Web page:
VARIEGATED MEADOWHAWK (Sympetrum corruptum)
- small (length 1 ½ inches, wingspread 2 ¼ inches)
- mostly red (mature males) to yellowish-brown (females and immatures)
- two yellow side spots low on thorax (obscured in mature males)
- yellow and white pattern along abdomen (obscured in mature males)
Mostly western to midwestern species. Individuals appear in North in spring before local emergence, breed during summer. Massive emergence in late summer, with large southbound migrations in western mountains and along Pacific Northwest coast. Southern populations presumably breed during winter. Also resident populations, but much to be learned.
- Cardinal Meadowhawk (Sympetrum illotum) – male bright scarlet, female brown or red-brown; pale spots low on sides of thorax, no complex abdominal markings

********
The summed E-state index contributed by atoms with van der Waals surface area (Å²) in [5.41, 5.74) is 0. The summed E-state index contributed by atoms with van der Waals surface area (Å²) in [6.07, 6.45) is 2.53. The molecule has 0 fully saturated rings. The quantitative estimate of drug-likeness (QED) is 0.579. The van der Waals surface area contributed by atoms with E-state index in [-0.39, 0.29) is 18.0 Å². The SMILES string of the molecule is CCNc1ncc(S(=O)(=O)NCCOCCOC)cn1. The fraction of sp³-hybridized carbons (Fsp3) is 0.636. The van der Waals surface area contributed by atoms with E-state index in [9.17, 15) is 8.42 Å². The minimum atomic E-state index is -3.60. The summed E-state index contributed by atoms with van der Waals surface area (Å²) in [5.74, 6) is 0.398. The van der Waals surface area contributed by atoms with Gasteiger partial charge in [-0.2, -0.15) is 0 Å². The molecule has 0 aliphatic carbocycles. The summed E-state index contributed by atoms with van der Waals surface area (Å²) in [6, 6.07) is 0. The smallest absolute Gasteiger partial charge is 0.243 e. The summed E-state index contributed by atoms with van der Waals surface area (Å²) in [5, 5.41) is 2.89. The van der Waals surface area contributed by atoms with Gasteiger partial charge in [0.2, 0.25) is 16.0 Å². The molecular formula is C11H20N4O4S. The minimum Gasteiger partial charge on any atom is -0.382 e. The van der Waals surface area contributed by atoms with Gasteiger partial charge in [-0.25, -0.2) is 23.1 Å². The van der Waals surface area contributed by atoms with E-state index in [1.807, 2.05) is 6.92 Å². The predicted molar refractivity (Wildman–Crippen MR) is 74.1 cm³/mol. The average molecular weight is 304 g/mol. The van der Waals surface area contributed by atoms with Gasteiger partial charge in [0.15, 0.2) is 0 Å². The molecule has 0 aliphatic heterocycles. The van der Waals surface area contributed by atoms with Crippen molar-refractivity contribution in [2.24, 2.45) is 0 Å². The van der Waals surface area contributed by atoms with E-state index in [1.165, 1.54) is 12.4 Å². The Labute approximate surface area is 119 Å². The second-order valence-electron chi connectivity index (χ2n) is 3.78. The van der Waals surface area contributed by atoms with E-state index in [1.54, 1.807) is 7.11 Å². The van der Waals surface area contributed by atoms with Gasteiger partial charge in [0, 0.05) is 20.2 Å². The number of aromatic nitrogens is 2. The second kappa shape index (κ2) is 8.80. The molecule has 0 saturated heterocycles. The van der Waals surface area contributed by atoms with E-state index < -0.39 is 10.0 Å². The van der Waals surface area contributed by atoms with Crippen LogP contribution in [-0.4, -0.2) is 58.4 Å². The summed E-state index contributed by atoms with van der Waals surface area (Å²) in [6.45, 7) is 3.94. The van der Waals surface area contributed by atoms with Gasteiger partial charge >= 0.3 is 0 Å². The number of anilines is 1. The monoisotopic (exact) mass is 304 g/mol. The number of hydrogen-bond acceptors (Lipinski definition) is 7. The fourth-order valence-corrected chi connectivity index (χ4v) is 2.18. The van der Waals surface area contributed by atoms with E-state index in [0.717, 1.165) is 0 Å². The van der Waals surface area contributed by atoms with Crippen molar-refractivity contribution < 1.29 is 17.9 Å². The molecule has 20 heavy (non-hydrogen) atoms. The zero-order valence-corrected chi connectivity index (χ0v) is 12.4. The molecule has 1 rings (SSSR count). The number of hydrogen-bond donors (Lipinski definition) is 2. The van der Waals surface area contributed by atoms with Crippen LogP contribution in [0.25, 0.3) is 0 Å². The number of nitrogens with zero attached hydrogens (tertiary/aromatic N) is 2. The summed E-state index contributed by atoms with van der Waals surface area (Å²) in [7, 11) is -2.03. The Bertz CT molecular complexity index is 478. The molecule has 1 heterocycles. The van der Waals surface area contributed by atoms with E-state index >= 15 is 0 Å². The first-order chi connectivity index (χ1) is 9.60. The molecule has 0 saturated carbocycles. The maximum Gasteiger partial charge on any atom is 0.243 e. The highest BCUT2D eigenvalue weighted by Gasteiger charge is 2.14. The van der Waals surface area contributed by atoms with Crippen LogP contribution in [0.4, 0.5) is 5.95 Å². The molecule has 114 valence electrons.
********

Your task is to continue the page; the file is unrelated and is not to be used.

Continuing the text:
- Striped Meadowhawk (Sympetrum pallipes) – Red-veined Meadowhawk (Sympetrum madidum) – pale stripes on thorax, jagged black markings on sides of abdomen in male, dark longitudinal stripe on sides of abdomen in female
- Wandering Glider (Pantala flavescens) – flier; larger, yellow to orange, no pale markings on thorax or white markings on abdomen
- other red or brown meadowhawks (Sympetrum spp.) – other species lack spots or stripes on thorax, light markings on abdomen; slightly smaller and more slender than Variegated
SIMILAR TROPICAL SPECIES
- Red-tailed Pennant (Brachymesia furcata) – red-brown thorax, bright red abdomen (male and some females) or plain brown (most females); only markings faint black median stripe at tip.